Case Days

Redesigning patient scheduling and management for nurse coordinators


How might we provide a calendar view of case days and facilitate not only scheduling but also task mangement of cases via the calendar?


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  • Redesign initiative
  • 6-month timeline
  • Development in progress


Product Description

This work sample is about optimization of workflow management software in digital health.

Hawkeye  is a web-based product whose customers manage the patient journey from post-referral through post-procedure milestones.

The product’s primary users are nurses who coordinate AFib therapies within cardiovascular programs supported by Hawkeye.

Core Team

As lead designer, I collaborate with my peers and conduct design activities in pursuit of viable solutions.

  • Product Manager
  • Product Owner
  • Lead Engineer
  • Senior Product Designer
  • Associate Product Designer


We operate on a balanced team model (à la the product trio) with continuous discovery and regular user check-ins.

Procedures, Cases and Case Days

Medical procedures are referred to as cases. For any day on which a case is scheduled, that day is a case day.


Case days list, legacy UI on stage.

Convoluted Flow

Hawkeye launched with case day scheduling functionality but the MVP feature required the end user to first 1) select a day and the number of cases for that day, and then 2) select patients for the resulting day and empty case slots.


Adding cases, legacy flow on stage (concurrent UI updates in progress).

Suboptimal Experience

The experience was suboptimal in that it led with abstract rather than purposeful scheduling—nurses do not schedule sets of cases so much as they schedule individual patient procedures.

Additionally, the original experience lacked a calendar view and provided a relatively static list of cases.

User Needs

From continuous discovery we learned that our customers wanted 1) improved means to schedule individual procedures, 2) improved means to manage cases, and 3) a calendar view à la Outlook for scheduling cases and other patient touch points.



  1. Clarify requirements
  2. Competitive audit
  3. Prototypes
  4. User testing
  5. Final definition


Providing calendar functionality is straightforward enough but like any general ask, the result can differ from what was originally envisioned.

Hawkeye’s first iteration was in part understandably built without detailed requirements, whether in the form of business rules or functional specifications. My first step was to not redesign the existing functionality but rather, clarify the requirements underlying that feature.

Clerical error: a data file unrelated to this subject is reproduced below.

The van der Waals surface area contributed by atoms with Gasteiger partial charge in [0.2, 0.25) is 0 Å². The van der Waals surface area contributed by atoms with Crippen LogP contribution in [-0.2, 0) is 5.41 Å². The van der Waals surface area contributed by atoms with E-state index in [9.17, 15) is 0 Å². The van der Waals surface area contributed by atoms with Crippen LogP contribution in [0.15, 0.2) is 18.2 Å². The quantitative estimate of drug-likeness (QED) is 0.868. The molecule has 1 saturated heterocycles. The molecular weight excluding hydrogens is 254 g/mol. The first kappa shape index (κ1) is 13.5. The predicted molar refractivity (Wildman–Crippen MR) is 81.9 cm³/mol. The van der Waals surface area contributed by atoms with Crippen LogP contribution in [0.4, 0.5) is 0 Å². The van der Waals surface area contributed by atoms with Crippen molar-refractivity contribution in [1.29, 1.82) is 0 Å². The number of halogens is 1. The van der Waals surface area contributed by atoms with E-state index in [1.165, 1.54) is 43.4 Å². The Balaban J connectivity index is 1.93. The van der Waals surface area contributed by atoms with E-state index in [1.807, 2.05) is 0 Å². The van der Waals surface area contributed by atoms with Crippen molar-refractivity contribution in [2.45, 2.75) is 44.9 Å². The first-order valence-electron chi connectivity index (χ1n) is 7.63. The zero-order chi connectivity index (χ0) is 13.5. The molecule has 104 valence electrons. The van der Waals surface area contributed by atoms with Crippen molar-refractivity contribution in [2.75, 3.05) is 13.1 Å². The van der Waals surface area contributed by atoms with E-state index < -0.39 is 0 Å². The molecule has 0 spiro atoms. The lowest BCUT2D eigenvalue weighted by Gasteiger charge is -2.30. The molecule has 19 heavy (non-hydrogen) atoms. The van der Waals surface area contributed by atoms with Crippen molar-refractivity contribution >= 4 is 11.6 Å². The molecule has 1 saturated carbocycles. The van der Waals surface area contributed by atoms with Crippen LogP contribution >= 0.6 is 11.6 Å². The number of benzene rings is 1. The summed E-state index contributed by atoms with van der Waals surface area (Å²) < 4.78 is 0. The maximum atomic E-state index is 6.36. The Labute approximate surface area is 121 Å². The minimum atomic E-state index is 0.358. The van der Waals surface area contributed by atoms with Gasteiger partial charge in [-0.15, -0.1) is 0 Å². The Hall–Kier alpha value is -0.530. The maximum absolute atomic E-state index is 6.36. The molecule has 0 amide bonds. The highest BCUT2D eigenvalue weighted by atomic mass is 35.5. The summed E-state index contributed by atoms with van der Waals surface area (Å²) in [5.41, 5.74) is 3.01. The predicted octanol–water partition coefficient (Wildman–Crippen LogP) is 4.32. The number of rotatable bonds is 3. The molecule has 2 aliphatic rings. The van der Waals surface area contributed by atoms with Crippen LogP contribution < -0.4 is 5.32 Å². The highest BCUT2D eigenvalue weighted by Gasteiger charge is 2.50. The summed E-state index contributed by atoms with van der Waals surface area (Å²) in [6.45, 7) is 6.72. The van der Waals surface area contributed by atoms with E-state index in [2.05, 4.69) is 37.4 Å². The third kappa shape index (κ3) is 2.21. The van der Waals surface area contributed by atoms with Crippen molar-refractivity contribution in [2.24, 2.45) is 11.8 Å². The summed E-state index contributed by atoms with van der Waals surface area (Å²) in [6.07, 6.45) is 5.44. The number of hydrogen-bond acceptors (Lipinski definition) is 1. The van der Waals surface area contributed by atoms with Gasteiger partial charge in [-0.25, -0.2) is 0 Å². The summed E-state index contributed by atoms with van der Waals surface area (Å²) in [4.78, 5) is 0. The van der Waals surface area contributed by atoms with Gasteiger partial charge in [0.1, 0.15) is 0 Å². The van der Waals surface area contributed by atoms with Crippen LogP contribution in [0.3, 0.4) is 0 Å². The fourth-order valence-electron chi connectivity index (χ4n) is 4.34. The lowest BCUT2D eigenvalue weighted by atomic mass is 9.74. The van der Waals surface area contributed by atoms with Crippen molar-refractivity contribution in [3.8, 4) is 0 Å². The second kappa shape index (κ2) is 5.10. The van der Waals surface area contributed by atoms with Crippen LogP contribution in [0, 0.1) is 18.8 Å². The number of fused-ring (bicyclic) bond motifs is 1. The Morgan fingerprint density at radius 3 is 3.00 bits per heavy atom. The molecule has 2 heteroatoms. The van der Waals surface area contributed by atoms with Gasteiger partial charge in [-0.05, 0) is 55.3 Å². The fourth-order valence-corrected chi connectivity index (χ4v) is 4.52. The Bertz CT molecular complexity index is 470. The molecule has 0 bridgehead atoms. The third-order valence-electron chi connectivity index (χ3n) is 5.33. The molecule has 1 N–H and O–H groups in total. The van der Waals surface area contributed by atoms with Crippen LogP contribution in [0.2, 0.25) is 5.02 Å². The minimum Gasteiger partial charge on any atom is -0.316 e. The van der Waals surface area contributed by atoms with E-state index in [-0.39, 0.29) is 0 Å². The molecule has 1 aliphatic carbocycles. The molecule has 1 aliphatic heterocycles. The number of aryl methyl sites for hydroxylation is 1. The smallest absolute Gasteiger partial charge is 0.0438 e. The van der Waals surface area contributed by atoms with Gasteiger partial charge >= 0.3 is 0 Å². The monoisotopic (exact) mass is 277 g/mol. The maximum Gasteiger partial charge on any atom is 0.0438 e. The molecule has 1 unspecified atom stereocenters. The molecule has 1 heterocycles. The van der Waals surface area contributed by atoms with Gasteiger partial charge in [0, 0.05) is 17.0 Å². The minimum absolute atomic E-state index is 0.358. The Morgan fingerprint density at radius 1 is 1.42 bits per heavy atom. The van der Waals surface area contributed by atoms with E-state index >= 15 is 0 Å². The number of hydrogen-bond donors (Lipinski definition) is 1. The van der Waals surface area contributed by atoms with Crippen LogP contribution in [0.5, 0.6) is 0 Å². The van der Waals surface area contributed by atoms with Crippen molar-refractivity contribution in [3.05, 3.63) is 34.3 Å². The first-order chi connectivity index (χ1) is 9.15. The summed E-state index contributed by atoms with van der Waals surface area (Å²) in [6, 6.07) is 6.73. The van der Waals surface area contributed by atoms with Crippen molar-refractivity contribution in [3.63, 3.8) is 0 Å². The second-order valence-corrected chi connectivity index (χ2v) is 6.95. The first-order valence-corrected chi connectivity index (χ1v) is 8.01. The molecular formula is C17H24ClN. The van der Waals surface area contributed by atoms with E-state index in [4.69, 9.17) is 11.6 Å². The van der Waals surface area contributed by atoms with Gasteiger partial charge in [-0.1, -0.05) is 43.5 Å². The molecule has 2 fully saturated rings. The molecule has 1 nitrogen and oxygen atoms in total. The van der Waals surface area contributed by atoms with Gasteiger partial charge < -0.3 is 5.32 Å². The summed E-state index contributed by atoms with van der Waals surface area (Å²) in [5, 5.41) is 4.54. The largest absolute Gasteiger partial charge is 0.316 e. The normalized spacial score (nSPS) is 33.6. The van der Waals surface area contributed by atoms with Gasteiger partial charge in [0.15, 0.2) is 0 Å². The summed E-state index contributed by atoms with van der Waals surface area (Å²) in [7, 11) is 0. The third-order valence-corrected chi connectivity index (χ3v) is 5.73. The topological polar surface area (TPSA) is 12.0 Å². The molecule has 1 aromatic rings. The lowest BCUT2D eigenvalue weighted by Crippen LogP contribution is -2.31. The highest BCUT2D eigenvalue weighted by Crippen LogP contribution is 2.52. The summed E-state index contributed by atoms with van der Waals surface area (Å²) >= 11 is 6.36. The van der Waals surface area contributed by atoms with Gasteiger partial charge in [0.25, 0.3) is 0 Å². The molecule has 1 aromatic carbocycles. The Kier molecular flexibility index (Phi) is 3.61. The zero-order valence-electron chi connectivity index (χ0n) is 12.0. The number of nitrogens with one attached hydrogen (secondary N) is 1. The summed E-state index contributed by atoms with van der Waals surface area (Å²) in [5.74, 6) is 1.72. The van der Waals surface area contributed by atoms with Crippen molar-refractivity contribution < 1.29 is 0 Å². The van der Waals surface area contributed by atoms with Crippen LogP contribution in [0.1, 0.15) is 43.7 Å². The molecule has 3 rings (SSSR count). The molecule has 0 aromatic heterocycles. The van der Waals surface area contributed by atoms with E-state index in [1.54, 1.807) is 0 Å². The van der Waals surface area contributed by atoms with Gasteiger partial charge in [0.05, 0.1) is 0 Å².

I then looked at obvious examples, specifically Apple Calendar, Google Calendar, and Microsoft Outlook and for our purposes crafted the best thereof in coordination with our lead engineer.

With a design system already in place, I augmented that system with components appropriately and then tested high-fidelity wireframes with real users.


High-fidelity prototypes.


Notes Feature Enhancement

As far as challenges go, the addition of a feature to the initiative pushed our timeline but proved to be worthwhile.

Cases are about patients and although the type of attributes for each case is the same, the patients vary. We learned from our research that nurses attach notes, typically stickies, to cases as they schedule them. Notes in this context are invaluable for they serve as reminders to everyone.

Similar to the existing case days functionality, Notes was a legacy and rudimentary feature. So, per the strategy above, I clarified requirements and proceeded accordingly.


Users can now effortlessly manage cases within a calendar and also manage tasks per patient in the calendar for seamless efficiency.


High-fidelity wireframe of Case Days calendar, month view with case details modal.


High-fidelity wireframe of Case Days calendar, day view with notes in flyout.



Customers embraced the new functionality, which received positive, qualitative feedback:

"Lorem ipsum dolor sit amet, consectetur adipiscing elit, sed do eiusmod tempor incididunt ut labore et dolore magna aliqua."

—Nurse Coordinator

Quantitatively, the product’s net promoter score increased by X%.

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